Naka Fund


John Y. Naka (1914-2004) was born in Colorado, but went to live in Japan with his family at the age of 8. Here he worked with his grandfather, Sadahei, who had bonsai, and it was through this relationship that John was first exposed to the art. He returned to the United States at the age of 21, married Alice Toshiko Mizunaga and then worked on the family farm for 10 years before moving to Southern California where he developed a landscaping business and started his own bonsai collection.

As a founding member of the Southern California Bonsai Society he exhibited his trees at shows in California and his reputation as a bonsai artist spread. At the same time his talents as a teacher became evident and he began lecturing and giving workshops, which led to travel throughout the United States and eventually the world.

In 1973 he published, Bonsai Techniques I, which has been in print continuously up to the present time, as well as translated into other languages. This was followed by Bonsai Techniques II in 1982. Both books contain numerous illustrative photographs and drawings by him and are widely used internationally. After his death the National Bonsai Foundation published The John Naka Sketch Book, which contains a selection of his drawings of bonsai trees done for his students.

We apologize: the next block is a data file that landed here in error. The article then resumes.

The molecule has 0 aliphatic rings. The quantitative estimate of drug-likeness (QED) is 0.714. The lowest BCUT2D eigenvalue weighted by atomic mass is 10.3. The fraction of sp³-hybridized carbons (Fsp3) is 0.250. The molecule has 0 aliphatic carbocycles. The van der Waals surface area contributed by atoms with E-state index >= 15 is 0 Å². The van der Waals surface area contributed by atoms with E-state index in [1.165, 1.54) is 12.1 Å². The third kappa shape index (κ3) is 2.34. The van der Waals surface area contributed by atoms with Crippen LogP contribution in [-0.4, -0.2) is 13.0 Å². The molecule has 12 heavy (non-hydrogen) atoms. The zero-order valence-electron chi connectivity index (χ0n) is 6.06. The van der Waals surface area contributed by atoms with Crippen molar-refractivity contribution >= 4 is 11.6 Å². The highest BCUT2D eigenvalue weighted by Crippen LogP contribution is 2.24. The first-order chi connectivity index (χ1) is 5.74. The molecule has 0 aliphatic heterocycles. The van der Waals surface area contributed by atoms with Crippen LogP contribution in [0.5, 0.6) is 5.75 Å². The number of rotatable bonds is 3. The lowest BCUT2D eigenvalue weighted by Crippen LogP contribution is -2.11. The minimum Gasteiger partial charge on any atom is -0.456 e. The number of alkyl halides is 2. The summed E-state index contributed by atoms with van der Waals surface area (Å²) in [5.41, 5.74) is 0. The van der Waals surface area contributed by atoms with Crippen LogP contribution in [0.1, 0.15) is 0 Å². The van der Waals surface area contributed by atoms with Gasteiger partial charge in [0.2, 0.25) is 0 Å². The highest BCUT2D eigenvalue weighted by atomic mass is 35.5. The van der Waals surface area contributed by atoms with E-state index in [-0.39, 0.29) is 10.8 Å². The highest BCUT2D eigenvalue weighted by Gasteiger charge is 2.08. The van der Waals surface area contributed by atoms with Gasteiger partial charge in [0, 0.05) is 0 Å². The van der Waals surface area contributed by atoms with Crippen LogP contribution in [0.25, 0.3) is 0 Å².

Photo: Museum Staff

In 1984 John bestowed upon the National Bonsai & Penjing Museum his bonsai, Goshin or “Guardian of the Spirit”.

This forest planting, with eleven trees, representing each of his grand-children, is the iconic plant of the Museum and has place of honor in the John Y. Naka North American Pavilion, which was dedicated in 1990.

John received many awards for his work and his conviction that “the art of bonsai belongs to the whole world.” In 1985 the Emperor of Japan bestowed upon him the “Fifth Class Order of the Rising Sun’, which is the highest recognition that the Empire of Japan can confer on a person who is not a citizen of that country. In 1992 he received a National Heritage Fellowship from the U.S. National Endowment for the Arts and in 2004 the Japanese American National Museum named him the institution’s first Cultural Ambassador for his work in sharing bonsai with the world.

Contributions to The John Y. Naka Fund are dedicated to improving Museum collections and maintaining and enhancing the facilities of the John Y. Naka North American Pavilion.


Photo: Museum Staff